• 11 a.m., Veterans Hall: “New Constraints On Ancient Atmospheric Oxygen Concentrations and The Rise Of North American Dinosaurs” by Morgan Schaller, Department of Earth and Environmental Sciences, Rensselaer Polytechnic Institute, Troy New York. Sponsored by the Department of Geological Sciences and the Charles Albert Read Trust.

• 1:10 p.m., Veterans Hall: “A Comparative Analysis Of Tryptophan Hydroxylase And Phenylalanine Hydroxylase: How Close Is Close Enough?” by Cynthia Ibarra, Department of Chemistry, Boston University, Boston. Sponsored by the Department of Chemistry/Physics and the Charles Albert Read Trust.

• 3:05 p.m., Slater Lecture Hall: “NOVA: Rise of the Mammals.” In this 60 minute video, experts explore how mammals evolved and diversified following the extinction of the dinosaurs.

Feb. 11:

• 8 a.m., Slater Lecture Hall: “Our Planet: One Planet,” a video about the diversity of life on Earth.

• 9:25 a.m., Veterans Hall: “Deep Ocean Exploration and Research” by Tim Shank, Department of Earth and Environmental Sciences, Rensselaer Polytechnic Institute, Troy, New York; Woods Hole Oceanographic Institution, Woods Hole. Sponsored by the Charles Albert Read Trust.

• 10:50 a.m., Slater Lecture Hall: “Our Planet: The High Seas,” a video that will explore the biological communities in the deep dark oceans.

• 12:15 p.m., Veterans Hall: “From Octopus To The Iphone: Studying Color And Pattern From Molecules To Organisms With Science, Art, and Engineering” by Roger Hanlon, Woods Hole Oceanographic Institution, Woods Hole. Sponsored by the Scuba Club.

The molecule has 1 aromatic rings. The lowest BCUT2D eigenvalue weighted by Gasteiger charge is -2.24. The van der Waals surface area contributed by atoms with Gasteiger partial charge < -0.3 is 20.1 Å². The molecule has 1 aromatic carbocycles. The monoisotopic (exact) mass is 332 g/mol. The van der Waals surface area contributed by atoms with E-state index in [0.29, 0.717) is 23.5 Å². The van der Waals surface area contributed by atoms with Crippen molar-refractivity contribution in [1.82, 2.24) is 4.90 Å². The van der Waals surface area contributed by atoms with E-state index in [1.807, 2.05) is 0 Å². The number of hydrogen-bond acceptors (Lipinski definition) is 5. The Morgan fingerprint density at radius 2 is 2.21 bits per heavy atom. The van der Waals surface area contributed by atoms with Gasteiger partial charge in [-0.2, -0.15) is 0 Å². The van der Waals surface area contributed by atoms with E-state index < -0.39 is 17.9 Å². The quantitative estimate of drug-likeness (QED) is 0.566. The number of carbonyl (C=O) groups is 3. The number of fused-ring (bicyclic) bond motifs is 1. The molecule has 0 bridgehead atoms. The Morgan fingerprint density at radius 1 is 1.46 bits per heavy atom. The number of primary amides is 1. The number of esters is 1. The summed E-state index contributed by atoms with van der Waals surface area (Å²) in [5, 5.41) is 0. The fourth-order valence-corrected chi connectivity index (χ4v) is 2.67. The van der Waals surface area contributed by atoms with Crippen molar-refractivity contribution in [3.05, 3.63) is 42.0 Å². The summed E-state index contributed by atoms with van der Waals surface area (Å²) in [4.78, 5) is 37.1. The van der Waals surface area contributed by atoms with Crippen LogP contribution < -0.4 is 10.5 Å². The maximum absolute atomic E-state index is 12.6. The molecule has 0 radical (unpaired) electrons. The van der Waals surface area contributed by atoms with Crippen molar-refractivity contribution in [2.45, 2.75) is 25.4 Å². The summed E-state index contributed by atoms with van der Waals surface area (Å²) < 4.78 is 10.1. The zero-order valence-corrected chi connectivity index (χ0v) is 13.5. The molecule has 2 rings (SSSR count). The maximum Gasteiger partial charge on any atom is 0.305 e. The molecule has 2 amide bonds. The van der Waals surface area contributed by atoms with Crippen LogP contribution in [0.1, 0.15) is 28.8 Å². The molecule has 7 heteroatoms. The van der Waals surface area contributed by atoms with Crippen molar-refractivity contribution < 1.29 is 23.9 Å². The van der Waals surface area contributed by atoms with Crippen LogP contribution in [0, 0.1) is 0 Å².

• 1:45 p.m., Slater Lecture Hall: “NOVA: Cuttlefish: Kings of Camouflage.”

• 3:05 p.m., Slater Lecture Hall: “Vox: The Mind Explained.” This is one part of a five-part series exploring memory, dreams, anxiety, mindfulness and psychedelics.

Feb. 12:

• 8 a.m., Slater Lecture Hall: “PBS: Plants Behaving Badly: Murder & Mayhem.” This video will explore the adaptations of carnivorous plants.

• 9:25 a.m., Veterans Hall: “Connectedness To Nature: Understanding The Role Of People In Improving The Environment” by Amy Weidensaul, Director, Ipswich Audubon Wildlife Sanctuary, Topsfield. Sponsored by the Charles Albert Read Trust.

• 10:50 a.m., Slater Lecture Hall: “PBS: Plants Behaving Badly: Sex & Lies.” This video will explore the private lives of orchids, one of Darwin’s favorite study subjects.

• 12:15 p.m., Veterans Hall: “Observing Nature’s Patterns And Processes With Mr. Darwin” by Ken Noll (acting as Charles Darwin), Department of Molecular and Cellular Biology, University of Connecticut, Storrs, Connecticut. The Keville-DePalma Founders Lecture.